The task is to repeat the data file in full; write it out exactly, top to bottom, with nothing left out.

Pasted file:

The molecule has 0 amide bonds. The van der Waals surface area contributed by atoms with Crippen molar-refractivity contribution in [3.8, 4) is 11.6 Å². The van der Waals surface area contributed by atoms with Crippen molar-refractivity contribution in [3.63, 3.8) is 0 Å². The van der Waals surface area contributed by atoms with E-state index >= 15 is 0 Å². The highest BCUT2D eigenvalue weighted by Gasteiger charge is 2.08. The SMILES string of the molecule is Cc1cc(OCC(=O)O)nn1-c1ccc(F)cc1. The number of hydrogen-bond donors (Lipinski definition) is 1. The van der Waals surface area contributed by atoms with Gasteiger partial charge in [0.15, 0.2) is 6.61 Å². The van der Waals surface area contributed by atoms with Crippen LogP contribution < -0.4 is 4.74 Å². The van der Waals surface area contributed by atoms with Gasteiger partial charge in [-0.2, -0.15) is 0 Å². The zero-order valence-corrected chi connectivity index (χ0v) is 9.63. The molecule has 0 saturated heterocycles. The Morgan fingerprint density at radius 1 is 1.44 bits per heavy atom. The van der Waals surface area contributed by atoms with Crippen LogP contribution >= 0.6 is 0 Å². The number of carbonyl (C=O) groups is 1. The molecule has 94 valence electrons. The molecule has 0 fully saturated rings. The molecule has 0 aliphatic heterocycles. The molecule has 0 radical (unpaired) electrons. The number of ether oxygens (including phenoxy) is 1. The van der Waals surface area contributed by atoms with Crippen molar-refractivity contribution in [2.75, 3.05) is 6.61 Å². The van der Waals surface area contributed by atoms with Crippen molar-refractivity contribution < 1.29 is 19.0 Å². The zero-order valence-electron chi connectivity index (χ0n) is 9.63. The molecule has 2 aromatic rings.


The molecule has 0 amide bonds. The van der Waals surface area contributed by atoms with Crippen molar-refractivity contribution in [3.8, 4) is 11.6 Å². The van der Waals surface area contributed by atoms with Crippen molar-refractivity contribution in [3.63, 3.8) is 0 Å². The van der Waals surface area contributed by atoms with E-state index >= 15 is 0 Å². The highest BCUT2D eigenvalue weighted by Gasteiger charge is 2.08. The SMILES string of the molecule is Cc1cc(OCC(=O)O)nn1-c1ccc(F)cc1. The number of hydrogen-bond donors (Lipinski definition) is 1. The van der Waals surface area contributed by atoms with Gasteiger partial charge in [0.15, 0.2) is 6.61 Å². The van der Waals surface area contributed by atoms with Crippen LogP contribution < -0.4 is 4.74 Å². The van der Waals surface area contributed by atoms with Gasteiger partial charge in [-0.2, -0.15) is 0 Å². The zero-order valence-corrected chi connectivity index (χ0v) is 9.63. The molecule has 0 saturated heterocycles. The Morgan fingerprint density at radius 1 is 1.44 bits per heavy atom. The van der Waals surface area contributed by atoms with Crippen LogP contribution >= 0.6 is 0 Å². The number of carbonyl (C=O) groups is 1. The molecule has 94 valence electrons. The molecule has 0 fully saturated rings. The molecule has 0 aliphatic heterocycles. The molecule has 0 radical (unpaired) electrons. The number of ether oxygens (including phenoxy) is 1. The van der Waals surface area contributed by atoms with Crippen molar-refractivity contribution in [2.75, 3.05) is 6.61 Å². The van der Waals surface area contributed by atoms with Crippen molar-refractivity contribution < 1.29 is 19.0 Å². The zero-order valence-electron chi connectivity index (χ0n) is 9.63. The molecule has 2 aromatic rings.